There are also claims that are non-inferential, in that they are not trying to persuade us of anything and they're not using premises to support a conclusion. Examples of non-inferential claims are the following-- you could have a report, such as a weather report, where you say that the weather radar shows a high probability of rain today. There are no premises supporting a conclusion here.
We also have non-inferential claims that are beliefs and opinions, such as, I think human nature is good. I'm simply telling you what I think. We could have warnings, such as, don't stick a knife in the light socket, or advice-- take cover during a thunderstorm. All of these are examples of non-inferential claims that are not arguments.
So we can see that arguments involve both factual and inferential claims. Now let's look at four examples to see how both good and bad factual claims are involved with good and bad inferential claims.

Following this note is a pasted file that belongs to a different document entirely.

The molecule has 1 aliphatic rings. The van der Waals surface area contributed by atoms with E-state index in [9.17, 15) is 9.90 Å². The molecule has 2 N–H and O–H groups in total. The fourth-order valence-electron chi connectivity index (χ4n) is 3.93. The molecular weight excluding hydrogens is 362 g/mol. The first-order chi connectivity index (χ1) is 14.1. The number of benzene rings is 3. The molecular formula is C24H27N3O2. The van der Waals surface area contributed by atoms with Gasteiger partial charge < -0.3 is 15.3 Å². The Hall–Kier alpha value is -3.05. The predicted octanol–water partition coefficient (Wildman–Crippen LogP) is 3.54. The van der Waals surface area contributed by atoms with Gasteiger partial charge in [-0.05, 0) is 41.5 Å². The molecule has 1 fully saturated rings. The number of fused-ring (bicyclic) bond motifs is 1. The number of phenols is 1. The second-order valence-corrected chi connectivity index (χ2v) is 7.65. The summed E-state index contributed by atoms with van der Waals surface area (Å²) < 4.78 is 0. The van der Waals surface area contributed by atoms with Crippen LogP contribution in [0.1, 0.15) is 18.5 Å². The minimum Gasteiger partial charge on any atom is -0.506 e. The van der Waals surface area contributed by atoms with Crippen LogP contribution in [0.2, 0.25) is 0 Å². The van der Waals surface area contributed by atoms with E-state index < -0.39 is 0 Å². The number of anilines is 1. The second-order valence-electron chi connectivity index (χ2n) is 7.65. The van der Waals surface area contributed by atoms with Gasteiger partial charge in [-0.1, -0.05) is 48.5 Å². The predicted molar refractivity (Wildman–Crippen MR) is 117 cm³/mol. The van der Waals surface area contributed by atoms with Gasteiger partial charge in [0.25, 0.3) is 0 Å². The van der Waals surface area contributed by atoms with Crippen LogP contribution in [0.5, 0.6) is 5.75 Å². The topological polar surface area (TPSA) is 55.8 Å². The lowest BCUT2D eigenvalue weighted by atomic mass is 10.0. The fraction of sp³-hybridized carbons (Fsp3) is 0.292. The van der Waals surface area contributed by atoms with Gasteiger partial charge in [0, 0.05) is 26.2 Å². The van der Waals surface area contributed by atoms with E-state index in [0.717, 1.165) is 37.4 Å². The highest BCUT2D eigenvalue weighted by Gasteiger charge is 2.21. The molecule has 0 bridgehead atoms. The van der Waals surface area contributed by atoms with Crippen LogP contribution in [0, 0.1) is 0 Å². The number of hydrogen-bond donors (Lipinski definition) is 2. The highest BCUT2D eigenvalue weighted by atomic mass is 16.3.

First, one with good facts and a bad inference. This broccoli tasted terrible tonight, therefore all broccoli must taste terrible. This is an example of good facts, but a bad inference.
How about bad facts and a good inference? Squares are circles, circles are geometric objects, therefore squares are geometric objects. The reasoning works in this one, but the first premise is false, because squares are not circles.
You could have good facts and a good inference. Let's say you walk into a classroom and there is a person upfront who is looking at papers and facing the class. You conclude that this person is probably the teacher. Good facts and a good inference. This is a reasonable argument.